Many consider the golden age of science fiction films to be the 1950’s. The sheer number of science fiction films made in this time (campy or otherwise) is staggering, as Cold War era filmmakers tapped into the psyche of the average movie goer and exploited their atomic and alien fears to create many of the films which flourished in the drive-in theaters of the day. There were many great movies made in this era including the original “Godzilla” (1954), “The War of the Worlds” (1953) and “Forbidden Planet” (1956). They also made films like “Queen of Outer Space” (1958).
“Queen of Outer Space” is a campy science fiction film starring Zsa Zsa Gabor, Eric Fleming’s grimace and a ‘posse’ of American beauty queens. Earth is a very different place in the distant future of 1985: thanks to the construction of a space station whose name is completely irrelevant, the people of Earth are getting ready to wade out further in the cosmic ocean. On a routine mission, ferrying Professor Konrad (Paul Birch) to his station, where he will undoubtedly continue to push the plot forward by telling everyone there exactly what is happening, Captain Neal Patterson (Fleming) who does not want to be there, Lt. Mike Cruze (Dave Willock) who is there to worry about things, and Lt. Larry Turner (Patrick Waltz) who is the navigator, but is mostly just there to be a chauvinist (but we will get to that later), the space station is destroyed by a laser beam.
Time to go home and regroup, right? No, the beam somehow pulls the ship they are on to travel at stupendous speeds and they crash land on the swampy jungle planet of Venus. The men are captured by Venusians: the aforementioned beauty queens, wearing mini-dresses and high heels, and taken to the despotic masked queen of Venus: Yllana (Laurie Mitchell). Then things get weird:
Yllana had lead a revolution on Venus against the Venusian men who had caused tremendous hardship during their war with the planet Mordo (yeah, “Mordo”) and banished the men to the moon of Venus (that does not actually exist, but the Venusians tell us it is hidden from our view, so it is a good prison planet, or something). That means that these four Earth men are the only men on the planet, and this is clearly interesting to some of the women, particularly chief scientist Talleah (Gabor), who sees this as a perfect opportunity to hook up with Captain Patterson, and lead the ‘just waiting for a catalyst’ revolution against Yllana. In prison, the men are going to be tortured, eventually, unless they tell Yllana about Earth’s plans to attack Venus. Seeing as there are no plans, the plot grinds into a section where Yllana wants Captain Patterson to sleep with her, but he is unable to because when he unmasks her he finds her face is horribly burned by radiation, and she is ultimately too ugly to love. Then there is some hiding behind columns and something about a death ray that is going to destroy the Earth (it is a shed with some scaffolding on it), a lot of awkward romance as the women of the revolution are very lonely, a fire, and the film is mercifully over.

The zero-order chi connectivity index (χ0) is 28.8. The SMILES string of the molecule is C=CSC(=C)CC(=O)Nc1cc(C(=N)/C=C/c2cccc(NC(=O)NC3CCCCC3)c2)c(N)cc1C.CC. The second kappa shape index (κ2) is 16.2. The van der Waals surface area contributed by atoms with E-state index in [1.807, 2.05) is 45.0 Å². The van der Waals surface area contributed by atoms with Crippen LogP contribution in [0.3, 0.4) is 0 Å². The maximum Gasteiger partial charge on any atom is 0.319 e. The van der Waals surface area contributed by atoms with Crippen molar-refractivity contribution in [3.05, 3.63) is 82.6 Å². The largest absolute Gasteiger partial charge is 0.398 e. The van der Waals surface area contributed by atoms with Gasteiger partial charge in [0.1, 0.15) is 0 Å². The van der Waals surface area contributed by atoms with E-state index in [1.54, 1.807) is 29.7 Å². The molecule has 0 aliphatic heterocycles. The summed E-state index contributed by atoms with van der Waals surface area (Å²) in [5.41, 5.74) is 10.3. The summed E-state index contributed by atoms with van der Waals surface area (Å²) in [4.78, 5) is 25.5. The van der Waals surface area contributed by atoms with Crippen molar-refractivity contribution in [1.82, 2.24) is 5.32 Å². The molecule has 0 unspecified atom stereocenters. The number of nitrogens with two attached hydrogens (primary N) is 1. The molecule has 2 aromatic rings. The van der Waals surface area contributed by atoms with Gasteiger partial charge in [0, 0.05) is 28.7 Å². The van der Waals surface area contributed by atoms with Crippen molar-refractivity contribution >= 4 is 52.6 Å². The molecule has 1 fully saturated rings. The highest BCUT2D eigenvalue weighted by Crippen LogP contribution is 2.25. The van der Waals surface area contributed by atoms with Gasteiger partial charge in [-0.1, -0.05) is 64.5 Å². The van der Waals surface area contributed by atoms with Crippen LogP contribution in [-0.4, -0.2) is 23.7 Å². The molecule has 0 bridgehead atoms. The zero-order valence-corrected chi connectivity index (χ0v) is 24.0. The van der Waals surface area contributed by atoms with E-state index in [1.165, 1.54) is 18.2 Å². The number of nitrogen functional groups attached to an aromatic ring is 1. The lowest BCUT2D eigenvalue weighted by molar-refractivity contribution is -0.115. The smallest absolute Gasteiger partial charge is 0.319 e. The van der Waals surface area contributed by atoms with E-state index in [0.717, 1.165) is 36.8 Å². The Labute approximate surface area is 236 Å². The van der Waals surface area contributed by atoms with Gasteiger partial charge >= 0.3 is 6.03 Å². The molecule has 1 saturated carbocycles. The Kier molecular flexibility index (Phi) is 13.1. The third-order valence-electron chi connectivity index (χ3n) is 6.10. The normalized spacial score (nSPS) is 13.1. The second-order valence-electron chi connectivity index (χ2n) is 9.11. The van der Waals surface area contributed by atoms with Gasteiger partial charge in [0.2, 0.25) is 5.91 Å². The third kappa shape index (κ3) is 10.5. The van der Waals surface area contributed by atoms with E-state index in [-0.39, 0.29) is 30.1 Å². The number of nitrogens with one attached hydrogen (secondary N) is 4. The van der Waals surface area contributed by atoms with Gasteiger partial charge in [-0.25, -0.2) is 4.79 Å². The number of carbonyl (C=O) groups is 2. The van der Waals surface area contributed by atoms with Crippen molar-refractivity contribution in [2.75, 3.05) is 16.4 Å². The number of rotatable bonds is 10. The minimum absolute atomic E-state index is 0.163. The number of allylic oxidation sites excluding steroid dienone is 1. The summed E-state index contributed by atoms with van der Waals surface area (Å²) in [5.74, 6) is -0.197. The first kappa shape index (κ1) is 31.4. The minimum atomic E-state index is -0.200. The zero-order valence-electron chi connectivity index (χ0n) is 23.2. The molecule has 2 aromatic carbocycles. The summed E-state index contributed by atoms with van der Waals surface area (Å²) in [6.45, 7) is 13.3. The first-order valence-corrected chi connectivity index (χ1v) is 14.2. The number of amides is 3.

Perhaps you are thinking that you could watch this film for the camp value, and while it does have that in its’ own way, this is not really worth your time. It is clear from the very beginning that Eric Fleming does not want to be there, and just suffering to get through the work for a paycheck, and in the end, there is no reason for you to join him and his crews’ “adventures” for 80 minutes as you will not be paid. While the special effects are fine (for the time), the story is not a very interesting one, and indeed can become quite offensive to a modern audience. Lt. Turner positively oozes chauvinism to the point where I, as an audience member, wanted one of the other spacemen to punch him the face as he slipped from “of the time sexist” to “blatantly annoying and sleazy”. The performances of, Zsa Zsa Gabor, Laurie Mitchell, Dave Willock and Paul Birch were serviceable and in some ways, charming, but they were also doomed by a pedestrian script.
The script/story is another oddity: the screenplay is credited to Charles Beaumont, an interesting horror and science fiction writer of his day (with credits including a pair of episodes from “The Twilight Zone” and “The Masque of the Red Death”). Seeing that “Queen of Outer Space” is his first fully credited screenplay, there is much to be forgiven, as he obviously developed over time into a better writer. What should be amazing to the classic movie fan is that the story is credited to Ben Hecht.
Some of you gasped, which is appreciated, and for everyone else: Ben Hecht was known in his time as “The Shakespeare of Hollywood”, and was the first man to ever win the Best Original Screenplay Oscar for the movie “Underworld” (1927). He also wrote/worked on such films as “Gunga Din” (1939), “Gone with the Wind” (1939), “His Girl Friday” (1940) and the original “Casino Royale” (1967). In his career, his screenplays were nominated for six Academy Awards, winning two. The idea that this campy, irritating films’ story came from Hecht is incredibly hard to believe, and perhaps it was a marketing ploy to try and garner more interest to the film (or maybe he was just really tired one day).
In the end, what you have with “Queen of Outer Space” is a film that does not age well, that does not really add anything to the genre, and has a character in it that by modern standards is painful to watch. If you are a hardcore fan of the campy science fiction films, you may want to see this one just to say that you have, but for everyone else, do not waste your time here and find something fun like “Outlander” (2008) instead.